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I Want Fuller Cleavage

In a quest for bigger boobs — without surgery — Ning Chao flies to London for the latest injectable filler.

By Ning Chao

WebMD Commentary from "Marie Claire" Magazine

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In the words of Judy Blume's Margaret: "I must. I must. I must increase my bust." It all started one fateful morning, when I casually remarked to my then-boyfriend that I thought my breasts were asymmetrical. "Yeah, your left boob is slightly bigger, but it's no big deal," he replied. Um, excuse me? He already noticed? What other blatant flaws had I been oblivious to all these years? I always knew that my bust was small, but lopsided too? Suddenly, my chest loomed large in my mind.

As a form of camouflage, I began wearing push-up bras every day. I also became paranoid about starting new relationships, dreading the big reveal, when I'd have to expose my freakish secret. Fast-forward a few years: With the asymmetry plaguing my self-confidence, I find myself sitting topless in a London hospital while plastic surgeon Dr. Chris Inglefield clamps my breasts with a wrenchlike fat caliper to determine the exact difference in size. "Sixty percent of women have some degree of asymmetry," he assures me. The solution? Macrolane, the new hyaluronic-acid filler for breasts that will also liberate me from my push-up bras (why should I deprive my left breast of a little plumping too?).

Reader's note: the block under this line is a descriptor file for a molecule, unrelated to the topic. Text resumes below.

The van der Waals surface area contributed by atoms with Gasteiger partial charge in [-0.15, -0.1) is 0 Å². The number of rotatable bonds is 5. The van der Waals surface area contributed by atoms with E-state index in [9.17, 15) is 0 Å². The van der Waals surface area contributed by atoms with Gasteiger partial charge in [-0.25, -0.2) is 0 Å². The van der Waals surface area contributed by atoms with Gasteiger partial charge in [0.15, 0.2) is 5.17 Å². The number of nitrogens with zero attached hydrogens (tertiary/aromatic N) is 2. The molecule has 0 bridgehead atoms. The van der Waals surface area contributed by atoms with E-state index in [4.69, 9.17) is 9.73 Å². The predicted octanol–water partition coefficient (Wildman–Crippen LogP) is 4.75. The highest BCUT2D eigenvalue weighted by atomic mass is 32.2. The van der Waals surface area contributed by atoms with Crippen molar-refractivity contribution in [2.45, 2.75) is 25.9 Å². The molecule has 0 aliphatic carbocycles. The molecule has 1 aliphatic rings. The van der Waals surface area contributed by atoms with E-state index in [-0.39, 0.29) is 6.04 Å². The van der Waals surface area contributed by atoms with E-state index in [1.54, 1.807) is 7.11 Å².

Launched in Sweden seven years ago and tested in Japan and the U.K., Macrolane is a NASHA (nonanimal stabilized hyaluronic acid, similar to what's naturally found in our bodies) gel made by Q-Med, the company that manufactures Restylane, the top-selling NASHA wrinkle filler in the U.S. Because clinical trials aren't scheduled to start in the States for a few years (Canadian approval is expected this year), Americans must travel to Europe or Asia to fill up. However, American Society of Plastic Surgeons (ASPS) president Dr. Richard D'Amico warns me of the dangers of cosmetic tourism: "Forty-four percent of American women have dissatisfaction with their breasts and consider doing some augmentation, but London is a long way to go," he says. "Traveling predisposes you to blood clots, and if you come home and there's a complication, what American doctor will want to inherit the liability?"

But surgery's not for me: After growing up in Los Angeles, I'm permanently scarred from seeing too many augmented playmates with top-heavy silhouettes that fit better in Juicy Couture than my tailored Helmut Lang. And while implants typically create three-cup-size increases (C is the most popular cup size for patients under age 35), Macrolane only gives a one-cup boost that lasts for 12 to 18 months before it's safely absorbed by the body (though your bust can start deflating after nine months).

"My Macrolane patients don't want the look of an implant," says Inglefield. "If it wasn't for this filler, these women wouldn't get any augmentation; they'd just continue to wear gel bras for the rest of their lives." But ditching the padding isn't cheap. Inglefield's bill is £3100, or about $6000 (not including flight and hotel), which is expensive considering that the average surgeon's fee for implants in the States was just above $3800 in 2007, according to the ASPS. (D'Amico estimates an average total cost, including anesthesia and operating-room fees, of $7000 to $10,000 in the New York area.)

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